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Here Comes the Rain Again An Industry Contemplates More Frequent Flooding Events

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The recent flash flooding resulting from Hurricane Ida and other torrential summer storms around the nation has come as something of a wake-up call for homeowners and local governments alike. The real-world effects of climate change are upon us -  even in areas where such events were rare before, if they occurred at all.  .

The potential for flash flooding in urban environments has raised a particular concern for co-op and condominium owners, and communities where there are units at or below grade. Such units may be more common than you think; smaller associations and corporations that occupy brownstone or other low-rise type buildings often have ground floor or semi-subterranean garden units. They’re also common in neighborhoods - such as Washington Heights in upper Manhattan, for example - where the topography often means ground floor units that are partially subterranean.


Surprise

“There are certain neighborhoods and types of buildings that have more subterranean or partially subterranean units than others,” says Nicole Beauchamp, an agent with Engel & Volkers, a real estate brokerage company located in New York City. “Often these units are in buildings and neighborhoods that wouldn’t necessarily come to mind, including Washington Heights and Beekman Place.  Lobby-level apartments are frequently under sidewalk level.”

A generation ago, that would be a non-issue, Beauchamp continues. “When [these buildings were] originally constructed or converted to co-op or condo ownership, there wasn’t extreme weather or major flooding to worry about, so little thought was given to this problem. We have never seen before what we have seen over the last couple of years. We didn’t know we needed to be prepared to make accommodations for this; there were lots of discussions, but nothing was implemented, because it didn’t feel urgent.”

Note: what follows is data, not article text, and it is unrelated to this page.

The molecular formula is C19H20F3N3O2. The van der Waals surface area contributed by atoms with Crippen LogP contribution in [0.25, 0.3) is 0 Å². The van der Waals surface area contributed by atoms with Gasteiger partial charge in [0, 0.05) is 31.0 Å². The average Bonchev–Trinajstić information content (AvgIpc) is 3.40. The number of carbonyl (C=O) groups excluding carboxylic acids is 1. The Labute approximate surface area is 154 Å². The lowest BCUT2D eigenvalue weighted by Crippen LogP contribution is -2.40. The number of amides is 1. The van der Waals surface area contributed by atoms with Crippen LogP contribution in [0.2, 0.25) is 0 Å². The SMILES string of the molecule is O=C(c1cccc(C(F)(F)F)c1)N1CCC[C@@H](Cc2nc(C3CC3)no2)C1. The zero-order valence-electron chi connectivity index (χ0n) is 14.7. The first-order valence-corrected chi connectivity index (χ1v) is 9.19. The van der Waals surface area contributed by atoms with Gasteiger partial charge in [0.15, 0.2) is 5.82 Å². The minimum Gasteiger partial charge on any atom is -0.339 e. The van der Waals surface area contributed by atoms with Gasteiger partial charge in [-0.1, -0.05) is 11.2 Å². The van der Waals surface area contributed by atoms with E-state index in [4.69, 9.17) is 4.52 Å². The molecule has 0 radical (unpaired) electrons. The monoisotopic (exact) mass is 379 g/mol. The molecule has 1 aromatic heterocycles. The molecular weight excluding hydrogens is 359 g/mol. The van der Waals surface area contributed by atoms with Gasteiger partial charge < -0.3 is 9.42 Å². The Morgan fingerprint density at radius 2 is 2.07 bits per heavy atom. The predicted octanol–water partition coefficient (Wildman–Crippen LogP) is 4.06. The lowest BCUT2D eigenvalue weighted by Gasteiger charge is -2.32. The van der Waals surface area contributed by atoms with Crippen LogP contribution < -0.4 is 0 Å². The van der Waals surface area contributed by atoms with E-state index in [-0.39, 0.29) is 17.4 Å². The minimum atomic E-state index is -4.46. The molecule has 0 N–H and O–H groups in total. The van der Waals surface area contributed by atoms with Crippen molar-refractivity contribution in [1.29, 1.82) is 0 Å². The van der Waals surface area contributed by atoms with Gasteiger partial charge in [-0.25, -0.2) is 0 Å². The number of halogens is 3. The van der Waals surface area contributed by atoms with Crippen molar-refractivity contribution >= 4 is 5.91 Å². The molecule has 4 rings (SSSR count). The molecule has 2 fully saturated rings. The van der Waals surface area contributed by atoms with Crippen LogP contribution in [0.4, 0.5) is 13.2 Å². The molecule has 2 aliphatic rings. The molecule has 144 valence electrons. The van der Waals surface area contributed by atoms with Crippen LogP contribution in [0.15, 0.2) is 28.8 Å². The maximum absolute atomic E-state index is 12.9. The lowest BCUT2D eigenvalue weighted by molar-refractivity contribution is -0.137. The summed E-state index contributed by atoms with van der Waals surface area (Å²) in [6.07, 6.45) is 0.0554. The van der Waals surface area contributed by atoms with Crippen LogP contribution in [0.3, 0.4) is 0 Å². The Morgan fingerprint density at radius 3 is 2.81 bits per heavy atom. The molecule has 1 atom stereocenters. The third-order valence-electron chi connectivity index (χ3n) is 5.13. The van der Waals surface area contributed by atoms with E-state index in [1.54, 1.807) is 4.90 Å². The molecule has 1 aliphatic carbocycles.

Beauchamp goes on to say that “For a co-op or condo, this problem is similar to capital improvement projects. We can’t put off addressing them the way we did in the past.  From the perspective of a co-op or condo, the question is, ‘What can we do to prevent a disaster? Who do we bring in to do the work, and how do we pay for it?’ A likely concern for boards is the possibility of a maintenance increase or special assessment resulting from a flooding incident, so they should consider a financial plan to address the problem.”  

Mitigation Options


Phillip Mahan is president of Structural Technologies, Inc., an engineering firm based in Bloomingdale, Illinois. He recommends the following actions to protect ground level and semi-subterranean units from flooding dangers: 

“First, flooding starts on the outside - so if there is an outside drain system on the property, make sure it isn’t clogged with leaves and is functioning properly and optimally. With good drainage we can manage most stormwater.  Second, check the actual grade level surrounding the structure.  Make sure it’s sloped away from the building to divert the water.  Typically, it’s simple to check.  Use a level to see the grade.  In garden apartment basement structures, water often comes in through a window or window well.  Check the window wells, too.  We have to make sure window wells are drained from the bottom and that water is diverted away from the window well and doesn’t fill it.”

Mahan advises that there are also censor systems that can detect water buildup and flooding.  They are used in sump pump systems and set off an alarm to warn of water in the area.  “The reality of torrential storm events in Chicago has been most prominent in garden level units, where streets flooded and water rose up and overflowed entire foundations.  If the water table is above the floor line,” he says, “just get out. Another issue, explains Mahan, is that we don’t have absorptive materials around most buildings. Instead, “We have concrete. Water will rise until it finds relief.”

The pros agree that the clock has run out; we need to pivot from the notion of stopping climate change to mitigating - and possibly slowing - the effects already being felt by so many. “Now it’s urgent,” says Beauchamp. “What we should have learned is that the effects of climate change are coming sooner rather than later. This previously unknown flooding [in New York] occurred twice in just two weeks. People lost everything. We need to address the problem.” 

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